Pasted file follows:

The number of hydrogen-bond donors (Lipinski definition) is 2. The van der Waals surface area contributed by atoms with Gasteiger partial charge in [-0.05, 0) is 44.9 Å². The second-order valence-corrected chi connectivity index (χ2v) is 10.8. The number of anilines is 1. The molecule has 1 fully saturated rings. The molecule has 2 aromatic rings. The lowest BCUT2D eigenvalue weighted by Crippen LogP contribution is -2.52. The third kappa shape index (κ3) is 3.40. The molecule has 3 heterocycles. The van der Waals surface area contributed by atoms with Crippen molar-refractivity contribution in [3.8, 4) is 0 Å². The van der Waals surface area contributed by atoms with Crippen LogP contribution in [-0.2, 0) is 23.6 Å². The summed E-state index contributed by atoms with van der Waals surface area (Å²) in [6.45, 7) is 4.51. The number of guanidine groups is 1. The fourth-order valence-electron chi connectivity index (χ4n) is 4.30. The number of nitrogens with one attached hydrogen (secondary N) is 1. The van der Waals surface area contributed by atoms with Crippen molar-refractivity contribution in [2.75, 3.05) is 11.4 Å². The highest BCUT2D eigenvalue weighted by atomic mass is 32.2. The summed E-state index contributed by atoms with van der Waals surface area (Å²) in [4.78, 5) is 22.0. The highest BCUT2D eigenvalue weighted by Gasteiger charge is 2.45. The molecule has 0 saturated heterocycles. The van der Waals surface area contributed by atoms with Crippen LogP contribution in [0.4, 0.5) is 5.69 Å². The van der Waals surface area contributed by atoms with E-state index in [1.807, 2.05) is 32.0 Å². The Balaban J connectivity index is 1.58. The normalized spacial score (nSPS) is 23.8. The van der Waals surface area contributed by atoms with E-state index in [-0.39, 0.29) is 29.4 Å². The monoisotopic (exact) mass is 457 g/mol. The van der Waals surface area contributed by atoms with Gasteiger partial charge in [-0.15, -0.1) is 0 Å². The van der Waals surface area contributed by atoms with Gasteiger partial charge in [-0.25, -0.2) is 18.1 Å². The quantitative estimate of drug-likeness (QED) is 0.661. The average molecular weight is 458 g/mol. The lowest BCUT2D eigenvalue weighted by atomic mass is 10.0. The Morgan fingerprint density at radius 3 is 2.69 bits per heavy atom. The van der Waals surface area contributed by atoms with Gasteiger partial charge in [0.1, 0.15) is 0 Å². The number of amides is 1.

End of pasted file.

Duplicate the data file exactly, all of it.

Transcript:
The number of hydrogen-bond donors (Lipinski definition) is 2. The van der Waals surface area contributed by atoms with Gasteiger partial charge in [-0.05, 0) is 44.9 Å². The second-order valence-corrected chi connectivity index (χ2v) is 10.8. The number of anilines is 1. The molecule has 1 fully saturated rings. The molecule has 2 aromatic rings. The lowest BCUT2D eigenvalue weighted by Crippen LogP contribution is -2.52. The third kappa shape index (κ3) is 3.40. The molecule has 3 heterocycles. The van der Waals surface area contributed by atoms with Crippen molar-refractivity contribution in [3.8, 4) is 0 Å². The van der Waals surface area contributed by atoms with Crippen LogP contribution in [-0.2, 0) is 23.6 Å². The summed E-state index contributed by atoms with van der Waals surface area (Å²) in [6.45, 7) is 4.51. The number of guanidine groups is 1. The fourth-order valence-electron chi connectivity index (χ4n) is 4.30. The number of nitrogens with one attached hydrogen (secondary N) is 1. The van der Waals surface area contributed by atoms with Crippen molar-refractivity contribution in [2.75, 3.05) is 11.4 Å². The highest BCUT2D eigenvalue weighted by atomic mass is 32.2. The summed E-state index contributed by atoms with van der Waals surface area (Å²) in [4.78, 5) is 22.0. The highest BCUT2D eigenvalue weighted by Gasteiger charge is 2.45. The molecule has 0 saturated heterocycles. The van der Waals surface area contributed by atoms with Crippen LogP contribution in [0.4, 0.5) is 5.69 Å². The van der Waals surface area contributed by atoms with E-state index in [1.807, 2.05) is 32.0 Å². The Balaban J connectivity index is 1.58. The normalized spacial score (nSPS) is 23.8. The van der Waals surface area contributed by atoms with E-state index in [-0.39, 0.29) is 29.4 Å². The monoisotopic (exact) mass is 457 g/mol. The van der Waals surface area contributed by atoms with Gasteiger partial charge in [-0.15, -0.1) is 0 Å². The van der Waals surface area contributed by atoms with Gasteiger partial charge in [-0.25, -0.2) is 18.1 Å². The quantitative estimate of drug-likeness (QED) is 0.661. The average molecular weight is 458 g/mol. The lowest BCUT2D eigenvalue weighted by atomic mass is 10.0. The Morgan fingerprint density at radius 3 is 2.69 bits per heavy atom. The van der Waals surface area contributed by atoms with Gasteiger partial charge in [0.1, 0.15) is 0 Å². The number of amides is 1.